]. Our refined understanding of the association of BMI with clear-cell RCC will hopefully help to elucidate the mechanism behind the effect of obesity on RCC risk.
Clear-cell RCC is the most common and probably the best understood variant of RCC. It accounts for 70–80% of RCC cases; the next most common histological variants are papillary, chromophobe and collecting-duct carcinoma. Clear-cell RCC typically results from a somatic mutation within the von Hippel-Lindau tumour-suppressor gene found on the short arm of chromosome 3 (3p25) [18
]. Activation of the von Hippel-Lindau gene results in up-regulation of hypoxia-inducible factor, leading to the increased transcription of genes like vascular endothelial growth factor, that play a key role in renal cell tumorigenesis [20
]. This new understanding of the molecular pathogenesis of clear-cell RCC has led to rapid advances in targeted therapy. Drugs like sunitinib, sorafenib, temsirolimus and bevacizumab block specific molecular targets and impede tumour angiogenesis. These drugs are effective in the clear-cell variants of RCC, but the same may not be true for the other histological subtypes. Early identification of patients with or at risk of clear-cell RCC is needed as the role of targeted agents expands.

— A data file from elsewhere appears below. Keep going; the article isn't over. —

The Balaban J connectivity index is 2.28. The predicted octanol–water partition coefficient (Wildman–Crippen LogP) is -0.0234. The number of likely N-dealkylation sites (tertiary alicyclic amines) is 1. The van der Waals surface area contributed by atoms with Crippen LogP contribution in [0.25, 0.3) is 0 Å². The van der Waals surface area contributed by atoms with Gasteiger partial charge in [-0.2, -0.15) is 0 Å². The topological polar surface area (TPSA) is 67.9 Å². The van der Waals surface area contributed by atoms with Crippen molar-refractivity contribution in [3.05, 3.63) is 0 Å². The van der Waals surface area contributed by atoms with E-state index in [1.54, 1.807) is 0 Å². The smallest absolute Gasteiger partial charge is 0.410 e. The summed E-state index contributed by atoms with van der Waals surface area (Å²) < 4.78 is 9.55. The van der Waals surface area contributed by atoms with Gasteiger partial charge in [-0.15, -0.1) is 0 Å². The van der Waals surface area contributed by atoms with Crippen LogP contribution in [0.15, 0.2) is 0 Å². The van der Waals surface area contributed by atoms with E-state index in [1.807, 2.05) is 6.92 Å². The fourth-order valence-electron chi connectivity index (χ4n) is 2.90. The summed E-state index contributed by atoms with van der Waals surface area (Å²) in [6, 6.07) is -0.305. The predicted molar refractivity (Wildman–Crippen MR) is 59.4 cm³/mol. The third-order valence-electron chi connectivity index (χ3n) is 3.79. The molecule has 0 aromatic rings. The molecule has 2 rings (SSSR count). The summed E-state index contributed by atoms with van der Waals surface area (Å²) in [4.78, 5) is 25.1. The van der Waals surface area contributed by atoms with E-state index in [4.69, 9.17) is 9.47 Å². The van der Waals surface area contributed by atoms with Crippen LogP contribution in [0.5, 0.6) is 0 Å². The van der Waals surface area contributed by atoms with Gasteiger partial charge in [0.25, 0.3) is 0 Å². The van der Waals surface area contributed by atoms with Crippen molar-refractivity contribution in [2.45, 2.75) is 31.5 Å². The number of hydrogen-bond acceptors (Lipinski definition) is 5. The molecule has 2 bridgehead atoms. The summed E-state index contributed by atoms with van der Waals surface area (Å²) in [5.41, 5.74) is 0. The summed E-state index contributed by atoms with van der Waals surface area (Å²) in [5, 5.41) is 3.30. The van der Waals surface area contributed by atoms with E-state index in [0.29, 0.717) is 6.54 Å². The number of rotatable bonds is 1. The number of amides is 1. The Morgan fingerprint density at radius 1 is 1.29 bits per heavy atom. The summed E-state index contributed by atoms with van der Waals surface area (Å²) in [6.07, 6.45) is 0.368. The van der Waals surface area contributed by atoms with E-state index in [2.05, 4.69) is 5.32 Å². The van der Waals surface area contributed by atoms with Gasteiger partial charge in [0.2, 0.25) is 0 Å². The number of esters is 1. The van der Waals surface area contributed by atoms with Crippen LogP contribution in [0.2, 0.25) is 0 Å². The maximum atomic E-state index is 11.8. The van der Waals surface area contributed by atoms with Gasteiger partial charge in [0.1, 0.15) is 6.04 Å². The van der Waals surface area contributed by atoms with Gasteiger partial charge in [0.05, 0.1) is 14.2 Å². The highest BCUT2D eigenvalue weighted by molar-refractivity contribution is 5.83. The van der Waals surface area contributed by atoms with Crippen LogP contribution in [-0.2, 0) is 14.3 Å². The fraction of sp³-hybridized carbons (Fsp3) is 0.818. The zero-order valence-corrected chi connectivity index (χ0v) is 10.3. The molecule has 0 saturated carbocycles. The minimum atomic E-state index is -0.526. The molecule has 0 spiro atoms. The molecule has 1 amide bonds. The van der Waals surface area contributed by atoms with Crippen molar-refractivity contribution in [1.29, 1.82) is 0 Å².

Our findings could have an influence on the management of small renal masses. Although the prognostic significance of RCC histological subtypes has been disputed [21
], clear-cell tumours are generally considered to be more aggressive than are papillary or chromophobe cancers [22
]. Although the diagnostic capabilities of percutaneous renal biopsy are improving, they are not perfect. If obese patients are definitively shown to be at an increased risk for clear-cell RCC, providers might be more aggressive in treating these patients and less inclined to actively survey them.
Our study has some limitations; it is a retrospective case series, and as such lacks a control group. Our results could be explained by a lower prevalence of non-clear-cell histological subtypes in obese patients rather than higher prevalence of the clear-cell variant. However, we consider this explanation to be unlikely, given the well documented association between obesity and increased risk of RCC in general. As the Memorial Sloan-Kettering Cancer Center is a tertiary-care centre, this study is subject to referral/selection bias. BMI was calculated by height and weight at one point in time (just before surgery); weights can certainly fluctuate over time. Our findings need to be corroborated by others before strong conclusions are made about the importance of this association with clear-cell RCC and obesity.
In conclusion, BMI appears to be an independent predictor of conventional clear-cell histology in patients undergoing removal of a renal cortical tumour. As BMI increased, the odds of having a clear-cell RCC also increased. Although the mechanism of pathogenesis requires further study, this finding might have implications in determining a patient's risk of harbouring a clear-cell RCC and in subsequent treatment recommendations.